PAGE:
Time to Walk the Walk (3rd Anniversary Edition)

So it is three years, today, since I started this blog. To talk the talk of philosophical practice. Hurrah! Now, as of today, I am contractually obliged to start to walk the walk. To teach, explore, discover, assess, reflect on philosophy as a practice across its history and traditions with real live university students. Ahh!

After a very long stretch of climbing the shit mountain (some of which is described in the last edition), now quite to my surprise and relief I have scored not one but two academic philosophy jobs at two universities. Taken together they pretty much make one academic job; this cobbling together of part-time gigs, often at multiple institutions, is the current (problematic) usual for early career academics. But, what is unusual in my case, is that I have managed to get any job at all (let alone two!) while inhabiting the commonly maligned no-person’s land of major thesis corrections — completed, submitted, viva’d, still not yet awarded the PhD, more than student less than Doctor. Surprisingly,  too, is that the two institutions are actually near each other, and both are prepared to accommodate my commitments to the other.

For one of these gigs I am promoted to course lecturer/instructor. Although quite an experienced undergraduate teacher, it will be the first time I do and am all the things, with that comes great freedoms but also great swathes of institutional policies to abide by.

The great freedom (perhaps liberty) I have taken is to combine my expertise in history of philosophy (see A Divine Orgasm? for a taste of my research and here for my academic profile) with my interest in philosophical practice (explored throughout this blog) to create my dream course. For ‘Great Works in Philosophy’ I am tracing the changing and varied views on what constitutes philosophy and its relevant practices, through as large a variety of voices and traditions as can be possibly fit (jammed) into a 12 week introductory course.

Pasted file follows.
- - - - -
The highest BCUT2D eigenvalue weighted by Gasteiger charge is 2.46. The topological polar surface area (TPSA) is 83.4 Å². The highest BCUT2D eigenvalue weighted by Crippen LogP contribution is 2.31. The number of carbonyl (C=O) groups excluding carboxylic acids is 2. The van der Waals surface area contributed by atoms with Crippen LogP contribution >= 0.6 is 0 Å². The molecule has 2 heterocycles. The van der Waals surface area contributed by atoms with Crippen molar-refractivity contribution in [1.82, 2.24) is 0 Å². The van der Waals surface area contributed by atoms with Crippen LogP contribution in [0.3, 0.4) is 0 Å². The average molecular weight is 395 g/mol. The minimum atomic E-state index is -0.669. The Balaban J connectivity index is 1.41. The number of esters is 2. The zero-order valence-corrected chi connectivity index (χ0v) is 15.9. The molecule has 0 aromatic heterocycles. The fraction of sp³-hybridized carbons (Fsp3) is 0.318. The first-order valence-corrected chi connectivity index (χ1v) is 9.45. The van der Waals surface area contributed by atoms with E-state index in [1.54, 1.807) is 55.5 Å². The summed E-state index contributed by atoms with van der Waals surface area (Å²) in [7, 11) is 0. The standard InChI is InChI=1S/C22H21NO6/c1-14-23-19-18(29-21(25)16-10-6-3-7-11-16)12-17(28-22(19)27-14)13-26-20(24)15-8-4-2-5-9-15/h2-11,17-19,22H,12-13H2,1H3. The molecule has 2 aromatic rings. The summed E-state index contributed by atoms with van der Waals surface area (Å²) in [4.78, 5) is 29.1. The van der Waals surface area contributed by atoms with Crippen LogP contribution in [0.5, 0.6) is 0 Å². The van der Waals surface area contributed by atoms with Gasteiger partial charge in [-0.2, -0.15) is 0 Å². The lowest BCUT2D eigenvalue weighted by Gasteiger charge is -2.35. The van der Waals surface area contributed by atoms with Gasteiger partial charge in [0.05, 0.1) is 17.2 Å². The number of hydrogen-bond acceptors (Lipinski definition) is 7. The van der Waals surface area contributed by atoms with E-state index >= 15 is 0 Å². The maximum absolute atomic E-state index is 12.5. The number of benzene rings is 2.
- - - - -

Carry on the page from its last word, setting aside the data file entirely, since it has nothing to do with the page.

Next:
I shall ask my students, these burgeoning philosophers, to seriously think about what philosophy is and how to be a philosopher via some of the greats. It will, of course, include Socrates’ method, Plato’s dialogues, Descartes’ armchair, Locke’s empirics, Kant’s whatever Kant does; but also, Elizabeth and Masham’s letters, and Astell’s proposal, Confucius’ ritual, Averroes’ commentary, Augustine and Hildegard’s illuminations. The program also invites us to go on philosophy adventures. Thus, we shall observe the paintings of the Romantics then attempt to produce our own masterpieces to explore Schiller’s idea of philosophy as artistic self creation. And meditate with a Buddhist monk and teacher to contemplate philosophical self and emptiness.

If you are interested, an outline of the syllabus is available here.

I am truly grateful to have this opportunity. To walk the philosophical life and share a glimpse of it with others, who perhaps, might even begin to walk it for themselves. What a way to celebrate How to be a Philosopher’s third anniversary.

P.S. I hope to give the regular blog a reboot, so fingers crossed, a new edition will be coming to you next month.


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